Its hot out today... and in all my infinite wisdom, I have been wielding a manure fork in the barn for the past few hours. In an effort to justify some time inside my beloved, air-conditioned home (and still feel productive), I thought I would share one of my not-so-secret recipes.
Each year in the late fall, we purchase a hog from an Amish family. They are kind enough to do the less-appealing work of raising and slaughtering it, and we take it from there... cutting, wrapping (well, vacuum-sealing), and eventually, eating the whole darn thing. First to go generally are the chops, as there is no finer gastronomical pleasure than a perfectly grilled pork chop. In cleaning out my freezer and doing an inventory a few days ago, I was thrilled and amazed to discover a few beautiful, precious packages of chops and ribs left to use up this year... along with around twenty roasts.
Don't get me wrong, I really enjoy roast pork! But with a whole hog, you do tend to get a lot of roasts. While the butt roasts usually are tender and juicy no matter the method of preparation, shoulder roasts tend to be a bit tougher cut. I have, however, found a (ridiculously easy) method of preparing them so they turn out juicy, flavorful and mouthwatering, no matter which corner of the hog from whence they originate.
The crock pot. I love my crock pot. All I do is throw the roast into it, top it off with a sliced onion, a couple minced cloves of garlic, 1/4-1/2 cup of water, salt and pepper... put the lid on, and let that baby cook. All day. Until it is falling apart, and has tormented my family with its mouthwatering aroma to the point of mutiny if I don't feed it to them. Immediately.
From there, I pull the meat from the crock pot, shred it with two forks, and toss it back into the juices in the pot. It makes awesome sandwiches, particularly on buns (and if they are homemade buns, prepare yourself to loosen your belt a few notches, as you won't be able to eat just one). I like mustard on mine, but barbecue sauce is very good, as well. My husband bastardizes his with ketchup... but to each his own, I guess...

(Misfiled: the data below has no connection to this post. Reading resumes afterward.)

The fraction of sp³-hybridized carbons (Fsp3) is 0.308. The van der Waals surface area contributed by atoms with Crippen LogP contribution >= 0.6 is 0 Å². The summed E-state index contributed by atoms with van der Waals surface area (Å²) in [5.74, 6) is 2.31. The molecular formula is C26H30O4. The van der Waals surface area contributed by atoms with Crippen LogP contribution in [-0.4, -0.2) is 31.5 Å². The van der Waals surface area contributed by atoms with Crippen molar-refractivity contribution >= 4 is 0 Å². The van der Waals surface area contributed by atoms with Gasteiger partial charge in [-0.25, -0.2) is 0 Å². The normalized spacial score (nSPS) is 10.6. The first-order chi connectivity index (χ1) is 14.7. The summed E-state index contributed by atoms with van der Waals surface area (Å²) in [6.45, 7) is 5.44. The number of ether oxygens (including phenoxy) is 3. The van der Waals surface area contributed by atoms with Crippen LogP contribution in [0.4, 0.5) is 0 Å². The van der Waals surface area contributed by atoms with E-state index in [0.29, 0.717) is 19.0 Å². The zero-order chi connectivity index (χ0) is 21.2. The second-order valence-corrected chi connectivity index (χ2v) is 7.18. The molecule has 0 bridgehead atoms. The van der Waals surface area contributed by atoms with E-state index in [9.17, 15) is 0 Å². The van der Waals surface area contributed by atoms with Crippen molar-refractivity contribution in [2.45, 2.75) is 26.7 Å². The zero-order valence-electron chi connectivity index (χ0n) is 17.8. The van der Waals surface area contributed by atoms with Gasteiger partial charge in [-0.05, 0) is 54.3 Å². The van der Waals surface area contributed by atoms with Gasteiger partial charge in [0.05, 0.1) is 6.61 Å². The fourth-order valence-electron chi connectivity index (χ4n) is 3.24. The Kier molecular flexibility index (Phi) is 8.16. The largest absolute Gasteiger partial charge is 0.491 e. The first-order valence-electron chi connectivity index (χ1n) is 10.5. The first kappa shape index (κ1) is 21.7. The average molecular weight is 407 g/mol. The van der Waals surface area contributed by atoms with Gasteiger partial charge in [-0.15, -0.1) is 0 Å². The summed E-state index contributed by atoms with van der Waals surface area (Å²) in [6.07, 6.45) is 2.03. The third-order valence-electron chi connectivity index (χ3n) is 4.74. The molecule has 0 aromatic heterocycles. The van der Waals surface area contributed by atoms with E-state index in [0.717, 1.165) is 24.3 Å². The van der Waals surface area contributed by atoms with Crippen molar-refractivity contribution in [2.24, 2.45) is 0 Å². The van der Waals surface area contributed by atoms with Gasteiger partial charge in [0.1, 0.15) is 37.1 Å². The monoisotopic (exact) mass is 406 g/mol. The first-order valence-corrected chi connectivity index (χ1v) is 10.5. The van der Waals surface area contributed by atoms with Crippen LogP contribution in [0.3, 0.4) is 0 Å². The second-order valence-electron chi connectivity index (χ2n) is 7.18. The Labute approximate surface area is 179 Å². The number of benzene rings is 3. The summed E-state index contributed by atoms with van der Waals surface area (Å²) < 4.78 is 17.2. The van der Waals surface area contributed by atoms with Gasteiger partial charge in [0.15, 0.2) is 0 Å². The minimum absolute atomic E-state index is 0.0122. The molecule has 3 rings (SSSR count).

A couple things to remember. Do not trim the fat from the meat before you cook it... you can always drain or separate the fat later, but the fat is important to the flavor and moisture of the meat while it cooks. Also, be sure to start the roast early enough to give it time to cook to the point of falling apart or shredding easily... it makes a *huge* difference in the tenderness of the meat. The water, even though it is a small amount, is important as well. It seems to facilitate and speed up the cooking process, and also improves the tenderness of the meat.
I've been known to throw all caution to the wind, and put the roasts in the crock pot frozen, cooking them on high... they turned out great, and none of us contracted food poisoning or trichinosis. But more often, I don't think about whats for supper until after lunch (great foresight, I know)... so then defrost the meat in the microwave and cook it on high. It works because we generally don't eat supper around here until dark... which, in the summer, means late. The best way to do it, however, is to do as I say, not as I do, and start the previously-defrosted roast in the crock pot, in the morning, and cook it on low all day so it is ready for a reasonable mealtime of say, 6pm.
Give it a try... pork shoulder is an inexpensive cut to buy, and with few other ingredients and little prep time, you can have a tasty meal, and the leftovers reheat well for lunch the next day.